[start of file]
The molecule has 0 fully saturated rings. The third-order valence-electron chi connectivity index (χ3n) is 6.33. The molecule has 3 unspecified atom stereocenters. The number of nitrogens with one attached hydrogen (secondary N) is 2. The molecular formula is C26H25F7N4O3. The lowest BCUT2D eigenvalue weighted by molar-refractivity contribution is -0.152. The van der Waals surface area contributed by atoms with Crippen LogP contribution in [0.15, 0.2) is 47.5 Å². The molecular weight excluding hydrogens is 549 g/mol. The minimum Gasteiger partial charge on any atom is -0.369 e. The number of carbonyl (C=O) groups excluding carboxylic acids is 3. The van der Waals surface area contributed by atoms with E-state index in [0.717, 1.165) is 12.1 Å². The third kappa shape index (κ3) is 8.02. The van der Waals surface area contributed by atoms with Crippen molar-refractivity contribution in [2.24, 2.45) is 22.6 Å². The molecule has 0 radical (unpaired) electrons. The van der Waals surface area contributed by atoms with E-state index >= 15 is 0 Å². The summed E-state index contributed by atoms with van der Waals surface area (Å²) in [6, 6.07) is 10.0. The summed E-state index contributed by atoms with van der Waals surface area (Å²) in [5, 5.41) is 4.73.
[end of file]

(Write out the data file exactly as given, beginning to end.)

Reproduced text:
The molecule has 0 fully saturated rings. The third-order valence-electron chi connectivity index (χ3n) is 6.33. The molecule has 3 unspecified atom stereocenters. The number of nitrogens with one attached hydrogen (secondary N) is 2. The molecular formula is C26H25F7N4O3. The lowest BCUT2D eigenvalue weighted by molar-refractivity contribution is -0.152. The van der Waals surface area contributed by atoms with Crippen LogP contribution in [0.15, 0.2) is 47.5 Å². The molecular weight excluding hydrogens is 549 g/mol. The minimum Gasteiger partial charge on any atom is -0.369 e. The number of carbonyl (C=O) groups excluding carboxylic acids is 3. The van der Waals surface area contributed by atoms with E-state index in [0.717, 1.165) is 12.1 Å². The third kappa shape index (κ3) is 8.02. The van der Waals surface area contributed by atoms with Crippen molar-refractivity contribution in [2.24, 2.45) is 22.6 Å². The molecule has 0 radical (unpaired) electrons. The van der Waals surface area contributed by atoms with E-state index >= 15 is 0 Å². The summed E-state index contributed by atoms with van der Waals surface area (Å²) in [6, 6.07) is 10.0. The summed E-state index contributed by atoms with van der Waals surface area (Å²) in [5, 5.41) is 4.73.